As large language models (LLMs) are continuously being developed, their evaluation becomes increasingly important yet challenging. This work proposes Chain-of-Thought Hub, an open-source evaluation suite on the multi-step reasoning capabilities of large language models. We are interested in this setting for two reasons: (1) from the behavior of GPT and PaLM model family, we observe that complex reasoning is likely to be a key differentiator between weaker and stronger LLMs; (2) we envisage large language models to become the next-generation computational platform and foster an ecosystem of LLM-based new applications, this naturally requires the foundation models to perform complex tasks that often involve the composition of linguistic and logical operations. Our approach is to compile a suite of challenging reasoning benchmarks to track the progress of LLMs. Our current results show that: (1) model scale clearly correlates with reasoning capabilities; (2) As of May 2023, Claude-v1.3 and PaLM-2 are the only two models that are comparable with GPT-4, while open-sourced models still lag behind; (3) LLaMA-65B performs closely to code-davinci-002, indicating that with successful further development such as reinforcement learning from human feedback (RLHF), it has great potential to be close to GPT-3.5-Turbo. Our results also suggest that for the open-source efforts to catch up, the community may focus more on building better base models and exploring RLHF.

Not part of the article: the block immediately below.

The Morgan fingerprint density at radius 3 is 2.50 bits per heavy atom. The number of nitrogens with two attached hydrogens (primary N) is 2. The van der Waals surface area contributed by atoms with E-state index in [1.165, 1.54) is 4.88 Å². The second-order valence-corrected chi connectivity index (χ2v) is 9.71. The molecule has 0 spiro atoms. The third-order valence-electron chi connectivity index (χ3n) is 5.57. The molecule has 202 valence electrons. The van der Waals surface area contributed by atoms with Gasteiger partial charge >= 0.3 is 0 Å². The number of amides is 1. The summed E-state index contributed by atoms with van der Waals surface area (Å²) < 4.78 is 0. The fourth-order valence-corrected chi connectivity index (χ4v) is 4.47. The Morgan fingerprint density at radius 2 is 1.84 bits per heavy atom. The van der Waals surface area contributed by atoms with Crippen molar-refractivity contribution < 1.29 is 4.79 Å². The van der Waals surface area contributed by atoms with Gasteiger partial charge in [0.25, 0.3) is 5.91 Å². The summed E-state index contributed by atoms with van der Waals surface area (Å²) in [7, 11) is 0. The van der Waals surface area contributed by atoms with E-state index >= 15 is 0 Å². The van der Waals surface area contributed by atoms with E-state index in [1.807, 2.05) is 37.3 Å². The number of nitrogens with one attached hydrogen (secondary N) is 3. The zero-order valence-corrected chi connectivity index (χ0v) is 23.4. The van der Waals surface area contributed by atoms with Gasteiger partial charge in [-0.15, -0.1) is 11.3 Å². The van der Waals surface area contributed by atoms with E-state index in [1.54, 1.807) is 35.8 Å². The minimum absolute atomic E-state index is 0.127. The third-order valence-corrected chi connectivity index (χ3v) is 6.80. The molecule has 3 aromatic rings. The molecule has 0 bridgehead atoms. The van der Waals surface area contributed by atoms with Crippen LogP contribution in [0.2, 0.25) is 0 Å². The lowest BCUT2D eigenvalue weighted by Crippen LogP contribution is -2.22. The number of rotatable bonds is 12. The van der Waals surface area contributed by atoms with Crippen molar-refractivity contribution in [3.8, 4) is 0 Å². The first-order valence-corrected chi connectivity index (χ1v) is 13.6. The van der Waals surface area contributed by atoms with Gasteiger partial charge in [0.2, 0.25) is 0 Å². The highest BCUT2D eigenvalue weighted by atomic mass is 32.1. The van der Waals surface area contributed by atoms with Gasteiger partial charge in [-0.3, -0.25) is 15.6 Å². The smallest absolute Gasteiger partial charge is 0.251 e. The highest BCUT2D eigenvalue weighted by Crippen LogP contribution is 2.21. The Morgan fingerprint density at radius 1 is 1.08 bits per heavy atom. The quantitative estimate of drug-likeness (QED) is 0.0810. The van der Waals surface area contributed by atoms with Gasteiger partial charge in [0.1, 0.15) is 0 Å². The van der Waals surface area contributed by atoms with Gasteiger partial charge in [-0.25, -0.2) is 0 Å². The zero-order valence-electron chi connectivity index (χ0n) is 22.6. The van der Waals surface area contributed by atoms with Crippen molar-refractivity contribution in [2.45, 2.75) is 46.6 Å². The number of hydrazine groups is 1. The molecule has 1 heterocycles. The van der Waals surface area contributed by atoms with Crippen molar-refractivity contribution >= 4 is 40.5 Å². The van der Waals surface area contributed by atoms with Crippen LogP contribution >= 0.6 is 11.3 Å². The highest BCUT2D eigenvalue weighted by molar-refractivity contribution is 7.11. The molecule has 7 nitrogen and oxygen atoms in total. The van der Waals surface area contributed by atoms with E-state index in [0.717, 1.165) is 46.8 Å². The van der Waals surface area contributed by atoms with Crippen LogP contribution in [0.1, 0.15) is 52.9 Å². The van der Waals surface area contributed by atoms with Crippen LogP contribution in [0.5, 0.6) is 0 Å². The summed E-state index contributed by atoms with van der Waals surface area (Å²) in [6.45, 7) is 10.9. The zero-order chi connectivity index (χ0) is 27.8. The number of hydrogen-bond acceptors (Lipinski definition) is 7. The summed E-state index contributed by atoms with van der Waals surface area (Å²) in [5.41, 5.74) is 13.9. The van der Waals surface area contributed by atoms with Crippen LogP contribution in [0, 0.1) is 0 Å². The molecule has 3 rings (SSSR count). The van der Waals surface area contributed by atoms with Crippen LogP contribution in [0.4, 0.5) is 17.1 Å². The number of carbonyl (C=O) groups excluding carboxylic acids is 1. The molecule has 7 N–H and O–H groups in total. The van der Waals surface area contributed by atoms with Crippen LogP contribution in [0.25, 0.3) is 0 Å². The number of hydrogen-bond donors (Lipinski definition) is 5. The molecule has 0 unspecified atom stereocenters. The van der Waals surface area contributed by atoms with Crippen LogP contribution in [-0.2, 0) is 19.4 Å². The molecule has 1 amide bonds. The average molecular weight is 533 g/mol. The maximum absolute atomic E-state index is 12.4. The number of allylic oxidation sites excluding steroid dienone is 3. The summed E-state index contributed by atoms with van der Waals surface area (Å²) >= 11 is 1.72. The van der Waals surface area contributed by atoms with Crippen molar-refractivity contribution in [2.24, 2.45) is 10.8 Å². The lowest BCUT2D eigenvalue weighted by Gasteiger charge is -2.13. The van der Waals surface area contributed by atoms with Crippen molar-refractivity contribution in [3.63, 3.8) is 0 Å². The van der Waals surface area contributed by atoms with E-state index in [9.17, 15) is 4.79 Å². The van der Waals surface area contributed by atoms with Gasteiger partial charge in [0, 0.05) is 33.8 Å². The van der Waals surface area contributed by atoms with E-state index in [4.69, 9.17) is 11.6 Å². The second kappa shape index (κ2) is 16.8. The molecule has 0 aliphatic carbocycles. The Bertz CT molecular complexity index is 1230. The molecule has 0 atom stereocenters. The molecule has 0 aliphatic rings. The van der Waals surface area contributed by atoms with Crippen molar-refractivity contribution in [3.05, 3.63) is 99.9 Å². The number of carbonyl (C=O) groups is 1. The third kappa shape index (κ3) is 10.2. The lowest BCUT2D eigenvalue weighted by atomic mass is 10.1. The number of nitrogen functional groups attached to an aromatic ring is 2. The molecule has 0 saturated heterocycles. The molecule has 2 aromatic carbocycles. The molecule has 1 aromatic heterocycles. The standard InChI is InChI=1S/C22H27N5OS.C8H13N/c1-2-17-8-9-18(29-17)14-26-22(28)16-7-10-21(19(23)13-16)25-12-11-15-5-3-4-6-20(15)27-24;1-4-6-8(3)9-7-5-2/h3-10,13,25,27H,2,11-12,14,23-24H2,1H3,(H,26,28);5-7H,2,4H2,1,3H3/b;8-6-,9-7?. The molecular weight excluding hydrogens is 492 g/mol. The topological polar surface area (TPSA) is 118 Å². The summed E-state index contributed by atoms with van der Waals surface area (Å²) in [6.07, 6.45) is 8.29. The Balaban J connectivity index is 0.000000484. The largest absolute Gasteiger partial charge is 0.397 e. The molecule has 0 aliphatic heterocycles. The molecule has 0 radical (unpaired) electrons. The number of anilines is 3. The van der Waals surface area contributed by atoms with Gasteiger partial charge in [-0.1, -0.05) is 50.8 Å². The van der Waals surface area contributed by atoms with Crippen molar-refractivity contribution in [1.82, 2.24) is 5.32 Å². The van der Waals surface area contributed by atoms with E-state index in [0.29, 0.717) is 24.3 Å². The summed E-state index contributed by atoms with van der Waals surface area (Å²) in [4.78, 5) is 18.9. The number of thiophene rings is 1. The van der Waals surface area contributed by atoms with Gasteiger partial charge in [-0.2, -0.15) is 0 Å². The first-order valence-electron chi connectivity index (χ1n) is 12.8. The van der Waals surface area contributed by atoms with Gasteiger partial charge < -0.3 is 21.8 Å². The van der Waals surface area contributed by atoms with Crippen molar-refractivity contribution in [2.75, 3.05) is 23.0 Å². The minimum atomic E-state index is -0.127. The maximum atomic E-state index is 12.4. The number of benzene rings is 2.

Contrastively trained image-text models such as CLIP, ALIGN, and BASIC have demonstrated unprecedented robustness to multiple challenging natural distribution shifts. Since these image-text models differ from previous training approaches in several ways, an important question is what causes the large robustness gains. We answer this question via a systematic experimental investigation. Concretely, we study five different possible causes for the robustness gains: (i) the training set size, (ii) the training distribution, (iii) language supervision at training time, (iv) language supervision at test time, and (v) the contrastive loss function. Our experiments show that the more diverse training distribution is the main cause for the robustness gains, with the other factors contributing little to no robustness. Beyond our experimental results, we also introduce ImageNet-Captions, a version of ImageNet with original text annotations from Flickr, to enable further controlled experiments of language-image training.
Rideshare platforms such as Uber and Lyft dynamically dispatch drivers to match riders' requests. We model the dispatching process in rideshare as a Markov chain that takes into account the geographic mobility of both drivers and riders over time. Prior work explores dispatch policies in the limit of such Markov chains; we characterize when this limit assumption is valid, under a variety of natural dispatch policies. We give explicit bounds on convergence in general, and exact (including constants) convergence rates for special cases. Then, on simulated and real transit data, we show that our bounds characterize convergence rates -- even when the necessary theoretical assumptions are relaxed. Additionally these policies compare well against a standard reinforcement learning algorithm which optimizes for profit without any convergence properties.